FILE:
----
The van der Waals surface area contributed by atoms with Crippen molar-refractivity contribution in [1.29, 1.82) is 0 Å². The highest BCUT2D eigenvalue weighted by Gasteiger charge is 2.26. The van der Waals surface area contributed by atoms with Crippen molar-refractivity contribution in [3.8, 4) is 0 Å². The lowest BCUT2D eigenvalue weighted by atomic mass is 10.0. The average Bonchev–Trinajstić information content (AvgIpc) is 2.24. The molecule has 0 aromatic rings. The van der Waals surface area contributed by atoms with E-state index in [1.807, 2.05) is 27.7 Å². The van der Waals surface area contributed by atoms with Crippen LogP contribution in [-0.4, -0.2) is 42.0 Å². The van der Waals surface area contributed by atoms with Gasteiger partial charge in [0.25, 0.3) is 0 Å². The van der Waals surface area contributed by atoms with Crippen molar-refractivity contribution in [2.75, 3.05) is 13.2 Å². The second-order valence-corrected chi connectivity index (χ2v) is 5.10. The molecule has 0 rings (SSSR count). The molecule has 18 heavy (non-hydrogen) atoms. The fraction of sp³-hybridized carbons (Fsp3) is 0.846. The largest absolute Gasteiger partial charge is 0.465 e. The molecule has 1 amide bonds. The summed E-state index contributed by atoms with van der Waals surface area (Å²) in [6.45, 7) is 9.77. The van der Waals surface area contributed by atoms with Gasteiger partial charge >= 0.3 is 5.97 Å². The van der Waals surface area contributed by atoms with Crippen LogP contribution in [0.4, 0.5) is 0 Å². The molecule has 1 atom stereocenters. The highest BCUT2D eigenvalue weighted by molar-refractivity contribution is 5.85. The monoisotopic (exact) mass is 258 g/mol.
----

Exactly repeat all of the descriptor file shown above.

The van der Waals surface area contributed by atoms with Crippen molar-refractivity contribution in [1.29, 1.82) is 0 Å². The highest BCUT2D eigenvalue weighted by Gasteiger charge is 2.26. The van der Waals surface area contributed by atoms with Crippen molar-refractivity contribution in [3.8, 4) is 0 Å². The lowest BCUT2D eigenvalue weighted by atomic mass is 10.0. The average Bonchev–Trinajstić information content (AvgIpc) is 2.24. The molecule has 0 aromatic rings. The van der Waals surface area contributed by atoms with E-state index in [1.807, 2.05) is 27.7 Å². The van der Waals surface area contributed by atoms with Crippen LogP contribution in [-0.4, -0.2) is 42.0 Å². The van der Waals surface area contributed by atoms with Gasteiger partial charge in [0.25, 0.3) is 0 Å². The van der Waals surface area contributed by atoms with Crippen molar-refractivity contribution in [2.75, 3.05) is 13.2 Å². The second-order valence-corrected chi connectivity index (χ2v) is 5.10. The molecule has 0 rings (SSSR count). The molecule has 18 heavy (non-hydrogen) atoms. The fraction of sp³-hybridized carbons (Fsp3) is 0.846. The largest absolute Gasteiger partial charge is 0.465 e. The molecule has 1 amide bonds. The summed E-state index contributed by atoms with van der Waals surface area (Å²) in [6.45, 7) is 9.77. The van der Waals surface area contributed by atoms with Gasteiger partial charge >= 0.3 is 5.97 Å². The van der Waals surface area contributed by atoms with Crippen LogP contribution in [0.4, 0.5) is 0 Å². The molecule has 1 atom stereocenters. The highest BCUT2D eigenvalue weighted by molar-refractivity contribution is 5.85. The monoisotopic (exact) mass is 258 g/mol.